Overcoming the two cultures?

After a couple of thrillers for holiday-light relief (a dark Swedish number called , which was good and provided a suitable contrast to compulsory Christmas good cheer, and a Barcelona-based police procedural, , rather mannered), I turned to a posthumously-published book by Stephen Jay Gould,

The subtitle spells out the aim of the book, and in a way it’s hard to see anybody disagreeing with the argument that there are different methodologies able to illuminate the world. Gould argues that important methodological differences do not simply map onto of science and humanities. Some sciences have to take an historical approach rather than an experimental one. He says:

“A large range of factual subjects, evidently part of science and duly explainable (in principle) by empirical methods operating under natural laws, treats different kinds of inordinately complex and historically contingent systems….as not deducible or predictable at all from natural laws tested and applied in laboratory experiments.” They rest instead on a specific historical sequence of events and can be explained afterwards but are unpredictable beforehand. Examples are the history of continents and landforms, the phylogeny of life. I’d include economics alongside geology and evolution as this kind of empirical subject, the key being that newly discovered evidence or a new chain of events can overturn hypotheses.

However, Gould goes on to argue that the deep-seated habit in all argument of dividing the world into dichotomies is highly misleading anyway. Not only do fuzzy boundaries crop up everywhere (see the philosophy of vagueness), there are more than two possibilities in many kinds of circumstances, including ways of understanding the world. (This was also a theme of Gillian Rose’s brilliant ) The continuum is actually more pervasive than the dichotomy, although it’s interesting to think about what in our mental make-up makes the division into two so attractive, and about whether we can overcome it.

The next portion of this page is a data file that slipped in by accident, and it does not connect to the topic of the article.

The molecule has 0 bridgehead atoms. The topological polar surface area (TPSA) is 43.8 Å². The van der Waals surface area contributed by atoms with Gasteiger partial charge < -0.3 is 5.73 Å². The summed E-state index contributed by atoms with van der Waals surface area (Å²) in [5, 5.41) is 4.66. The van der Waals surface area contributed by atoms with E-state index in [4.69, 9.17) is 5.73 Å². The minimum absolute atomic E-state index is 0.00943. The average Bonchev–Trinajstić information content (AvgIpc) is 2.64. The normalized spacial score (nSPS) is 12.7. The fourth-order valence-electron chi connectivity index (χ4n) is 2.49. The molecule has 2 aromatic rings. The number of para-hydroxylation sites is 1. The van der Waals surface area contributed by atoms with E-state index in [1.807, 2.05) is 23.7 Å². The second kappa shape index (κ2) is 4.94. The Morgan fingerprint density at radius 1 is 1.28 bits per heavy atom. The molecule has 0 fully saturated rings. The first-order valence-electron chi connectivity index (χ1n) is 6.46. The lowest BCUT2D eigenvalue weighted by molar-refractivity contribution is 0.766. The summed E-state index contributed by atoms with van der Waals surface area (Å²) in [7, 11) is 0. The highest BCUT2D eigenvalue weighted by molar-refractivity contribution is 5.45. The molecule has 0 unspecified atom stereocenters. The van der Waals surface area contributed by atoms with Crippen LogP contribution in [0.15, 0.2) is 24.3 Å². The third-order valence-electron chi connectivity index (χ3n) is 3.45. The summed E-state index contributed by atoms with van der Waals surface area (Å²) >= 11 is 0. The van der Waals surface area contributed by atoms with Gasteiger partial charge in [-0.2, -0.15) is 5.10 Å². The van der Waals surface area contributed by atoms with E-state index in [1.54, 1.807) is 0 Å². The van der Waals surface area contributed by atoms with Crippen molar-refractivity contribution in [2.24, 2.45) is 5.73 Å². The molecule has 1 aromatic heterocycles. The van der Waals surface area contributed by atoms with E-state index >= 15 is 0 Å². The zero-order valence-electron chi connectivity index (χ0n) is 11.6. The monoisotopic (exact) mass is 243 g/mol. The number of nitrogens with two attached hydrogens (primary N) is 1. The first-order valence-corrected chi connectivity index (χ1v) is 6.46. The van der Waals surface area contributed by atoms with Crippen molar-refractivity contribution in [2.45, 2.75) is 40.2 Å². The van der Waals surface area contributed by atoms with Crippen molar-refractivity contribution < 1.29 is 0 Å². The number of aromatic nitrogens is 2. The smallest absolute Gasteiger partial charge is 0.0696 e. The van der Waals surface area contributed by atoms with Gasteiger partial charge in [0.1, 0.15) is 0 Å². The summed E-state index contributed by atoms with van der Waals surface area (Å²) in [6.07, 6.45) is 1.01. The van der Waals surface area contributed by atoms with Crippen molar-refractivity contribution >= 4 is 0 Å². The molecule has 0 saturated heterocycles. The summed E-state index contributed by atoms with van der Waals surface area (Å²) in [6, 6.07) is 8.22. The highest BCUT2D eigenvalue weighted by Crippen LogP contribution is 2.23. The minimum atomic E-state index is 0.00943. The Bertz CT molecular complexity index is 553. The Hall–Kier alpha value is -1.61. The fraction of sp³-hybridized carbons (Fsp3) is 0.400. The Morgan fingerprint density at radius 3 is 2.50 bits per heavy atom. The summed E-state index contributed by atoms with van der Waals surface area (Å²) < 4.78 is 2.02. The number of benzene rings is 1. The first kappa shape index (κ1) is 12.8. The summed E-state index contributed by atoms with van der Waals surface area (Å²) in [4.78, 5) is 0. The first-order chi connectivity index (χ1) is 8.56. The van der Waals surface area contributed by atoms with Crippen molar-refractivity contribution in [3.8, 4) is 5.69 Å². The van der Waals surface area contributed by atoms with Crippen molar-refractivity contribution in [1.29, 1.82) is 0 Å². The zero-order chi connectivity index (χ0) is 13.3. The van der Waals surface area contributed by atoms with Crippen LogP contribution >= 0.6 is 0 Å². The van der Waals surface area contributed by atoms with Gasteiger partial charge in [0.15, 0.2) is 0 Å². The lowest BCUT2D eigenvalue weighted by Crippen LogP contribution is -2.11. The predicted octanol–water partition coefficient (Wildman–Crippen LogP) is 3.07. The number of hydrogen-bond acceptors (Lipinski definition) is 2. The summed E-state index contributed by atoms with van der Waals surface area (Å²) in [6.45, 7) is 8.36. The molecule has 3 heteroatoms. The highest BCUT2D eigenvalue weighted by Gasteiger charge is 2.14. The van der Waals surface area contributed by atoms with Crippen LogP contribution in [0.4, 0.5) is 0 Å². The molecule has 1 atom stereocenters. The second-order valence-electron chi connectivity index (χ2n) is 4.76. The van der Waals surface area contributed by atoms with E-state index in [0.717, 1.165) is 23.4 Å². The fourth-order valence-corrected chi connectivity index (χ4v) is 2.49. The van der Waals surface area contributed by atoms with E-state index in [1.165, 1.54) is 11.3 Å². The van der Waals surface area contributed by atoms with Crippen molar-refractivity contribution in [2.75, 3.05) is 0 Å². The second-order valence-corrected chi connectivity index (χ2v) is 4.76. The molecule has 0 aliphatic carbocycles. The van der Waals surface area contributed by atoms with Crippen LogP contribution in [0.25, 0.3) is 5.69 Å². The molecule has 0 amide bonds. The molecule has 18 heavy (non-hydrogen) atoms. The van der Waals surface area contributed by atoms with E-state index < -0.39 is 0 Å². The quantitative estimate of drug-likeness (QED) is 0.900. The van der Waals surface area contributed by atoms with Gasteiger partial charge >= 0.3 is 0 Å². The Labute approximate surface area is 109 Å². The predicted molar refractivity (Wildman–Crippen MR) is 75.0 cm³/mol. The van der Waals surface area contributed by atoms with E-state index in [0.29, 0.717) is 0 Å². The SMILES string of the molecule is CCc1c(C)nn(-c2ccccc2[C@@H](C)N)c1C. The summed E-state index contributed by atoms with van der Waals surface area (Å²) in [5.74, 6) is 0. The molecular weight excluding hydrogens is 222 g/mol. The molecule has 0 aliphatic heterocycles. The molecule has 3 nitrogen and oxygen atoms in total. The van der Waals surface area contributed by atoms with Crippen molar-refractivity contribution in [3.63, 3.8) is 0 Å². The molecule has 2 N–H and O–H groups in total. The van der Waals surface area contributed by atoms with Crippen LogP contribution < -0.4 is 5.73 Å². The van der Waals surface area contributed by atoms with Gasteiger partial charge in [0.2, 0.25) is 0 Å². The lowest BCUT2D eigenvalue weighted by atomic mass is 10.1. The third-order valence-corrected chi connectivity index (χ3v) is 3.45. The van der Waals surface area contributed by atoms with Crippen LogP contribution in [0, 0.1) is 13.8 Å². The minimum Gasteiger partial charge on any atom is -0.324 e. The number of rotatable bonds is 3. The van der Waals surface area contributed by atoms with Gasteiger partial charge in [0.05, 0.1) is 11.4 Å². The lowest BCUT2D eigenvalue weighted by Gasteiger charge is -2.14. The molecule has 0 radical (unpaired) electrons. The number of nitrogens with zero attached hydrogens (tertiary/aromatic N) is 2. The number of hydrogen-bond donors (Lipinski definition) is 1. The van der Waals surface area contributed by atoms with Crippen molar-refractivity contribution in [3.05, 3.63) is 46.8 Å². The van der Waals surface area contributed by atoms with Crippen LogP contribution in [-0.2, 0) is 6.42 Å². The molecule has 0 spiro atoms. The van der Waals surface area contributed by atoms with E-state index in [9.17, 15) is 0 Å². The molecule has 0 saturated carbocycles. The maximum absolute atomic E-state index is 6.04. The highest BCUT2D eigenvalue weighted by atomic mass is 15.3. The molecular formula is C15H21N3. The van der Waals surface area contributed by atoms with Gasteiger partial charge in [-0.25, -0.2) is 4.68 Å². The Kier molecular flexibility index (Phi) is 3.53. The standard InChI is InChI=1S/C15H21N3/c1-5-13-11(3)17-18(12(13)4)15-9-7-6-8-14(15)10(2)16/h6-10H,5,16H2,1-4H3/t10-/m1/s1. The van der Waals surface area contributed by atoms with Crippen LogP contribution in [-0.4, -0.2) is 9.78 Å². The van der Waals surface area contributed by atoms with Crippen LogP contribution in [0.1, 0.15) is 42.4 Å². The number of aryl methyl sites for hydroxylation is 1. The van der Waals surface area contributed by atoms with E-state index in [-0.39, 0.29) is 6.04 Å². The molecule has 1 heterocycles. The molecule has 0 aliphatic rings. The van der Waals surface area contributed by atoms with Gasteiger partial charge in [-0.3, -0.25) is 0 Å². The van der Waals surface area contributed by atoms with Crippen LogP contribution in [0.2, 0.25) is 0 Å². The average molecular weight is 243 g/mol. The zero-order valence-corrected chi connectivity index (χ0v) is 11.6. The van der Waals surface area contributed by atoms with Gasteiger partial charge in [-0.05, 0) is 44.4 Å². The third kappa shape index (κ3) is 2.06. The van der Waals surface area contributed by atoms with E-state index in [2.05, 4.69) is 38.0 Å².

Thirdly, the book also argues that the idea of a war between science and religion makes no sense. It is not true historically – he learnedly discusses the debates of the 17th to 19th centuries in which churchmen were often to be found on the ‘side’ of science. And the two occupy non-overlapping territory, he argues. The domain of religion is not factual knowledge, the domain of science is not spiritual belief.

An enjoyable read. Gould was one of the most readable of science writers, although the subject matter of this book is serious going. And a suitable thought to take from 2011 into 2012, a year when we seem likely to be presented with a lot of attempts to divide views into two opposing camps.

Happy New Year to all!

[amazon_image id=”0099440822″ link=”true” target=”_blank” size=”medium” ]The Hedgehog, The Fox And The Magister’s Pox: Mending and Minding the Misconceived Gap Between Science and the Humanities[/amazon_image]


Forthcoming economics books, part 2

Here are some more new economics titles to look forward to in the months ahead, this time from general trade publishers.

I’m very much looking forward to David Wolman’s from Perseus.

[amazon_image id=”0306818833″ link=”true” target=”_blank” size=”medium” ]End of Money[/amazon_image]

Norton is bringing us the widely trailed by Nicholas Wapshott. This sounds like another must-read, looking at the original clash and its contemporary relevance. Also from Norton, on the US economy, by John Taylor of Stanford University.

From Profile, we have a business biography, , written with veteran financial journalist and biographer Judi Bevan; and Africa’s Future: Darkness to Destiny by Duncan Clarke.

Wiley is publishing another business story, , by Claire Diaz-Ortiz, with a foreword by Twitter founder Biz Stone.

Penguin’s forthcoming list is heavy on financial self-help, but his one caught my eye: by Tom Lyons and Bryan Carey.  The authors, two journalists who have covered the extraordinary story of Anglo-Irish Bank throughout, have incorporated a series of formal interviews with its former chairman Sean FitzPatrick.

Little, Brown is publishing a book by FT journalist Edward Luce on American decline, His book on India, , was excellent. Another US title is co-authored by Thomas Friedman and Michael Mandelbaum, . I only occasionally agree with Andrew Simms of the New Economics Foundation but he’s always worth reading. His book is out in June.